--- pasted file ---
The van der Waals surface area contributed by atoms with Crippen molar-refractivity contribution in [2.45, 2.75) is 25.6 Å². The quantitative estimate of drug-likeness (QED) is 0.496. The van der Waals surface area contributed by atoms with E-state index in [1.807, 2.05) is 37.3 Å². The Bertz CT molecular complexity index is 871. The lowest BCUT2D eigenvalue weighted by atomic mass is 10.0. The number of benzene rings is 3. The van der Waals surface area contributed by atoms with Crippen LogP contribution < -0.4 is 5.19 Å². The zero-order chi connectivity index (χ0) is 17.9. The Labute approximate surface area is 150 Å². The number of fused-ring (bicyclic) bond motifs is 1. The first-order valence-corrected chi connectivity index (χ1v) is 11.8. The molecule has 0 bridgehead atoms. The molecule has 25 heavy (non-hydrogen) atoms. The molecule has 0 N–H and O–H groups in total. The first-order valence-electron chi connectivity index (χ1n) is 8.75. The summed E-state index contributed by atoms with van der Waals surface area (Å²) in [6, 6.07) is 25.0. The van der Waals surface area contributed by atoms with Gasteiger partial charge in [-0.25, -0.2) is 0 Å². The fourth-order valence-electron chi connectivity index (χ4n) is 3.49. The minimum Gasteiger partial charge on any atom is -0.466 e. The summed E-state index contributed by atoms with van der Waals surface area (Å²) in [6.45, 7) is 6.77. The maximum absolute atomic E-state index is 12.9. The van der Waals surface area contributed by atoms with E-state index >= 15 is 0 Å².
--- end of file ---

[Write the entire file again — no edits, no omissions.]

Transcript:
The van der Waals surface area contributed by atoms with Crippen molar-refractivity contribution in [2.45, 2.75) is 25.6 Å². The quantitative estimate of drug-likeness (QED) is 0.496. The van der Waals surface area contributed by atoms with E-state index in [1.807, 2.05) is 37.3 Å². The Bertz CT molecular complexity index is 871. The lowest BCUT2D eigenvalue weighted by atomic mass is 10.0. The number of benzene rings is 3. The van der Waals surface area contributed by atoms with Crippen LogP contribution < -0.4 is 5.19 Å². The zero-order chi connectivity index (χ0) is 17.9. The Labute approximate surface area is 150 Å². The number of fused-ring (bicyclic) bond motifs is 1. The first-order valence-corrected chi connectivity index (χ1v) is 11.8. The molecule has 0 bridgehead atoms. The molecule has 25 heavy (non-hydrogen) atoms. The molecule has 0 N–H and O–H groups in total. The first-order valence-electron chi connectivity index (χ1n) is 8.75. The summed E-state index contributed by atoms with van der Waals surface area (Å²) in [6, 6.07) is 25.0. The van der Waals surface area contributed by atoms with Gasteiger partial charge in [-0.25, -0.2) is 0 Å². The fourth-order valence-electron chi connectivity index (χ4n) is 3.49. The minimum Gasteiger partial charge on any atom is -0.466 e. The summed E-state index contributed by atoms with van der Waals surface area (Å²) in [6.45, 7) is 6.77. The maximum absolute atomic E-state index is 12.9. The van der Waals surface area contributed by atoms with E-state index >= 15 is 0 Å².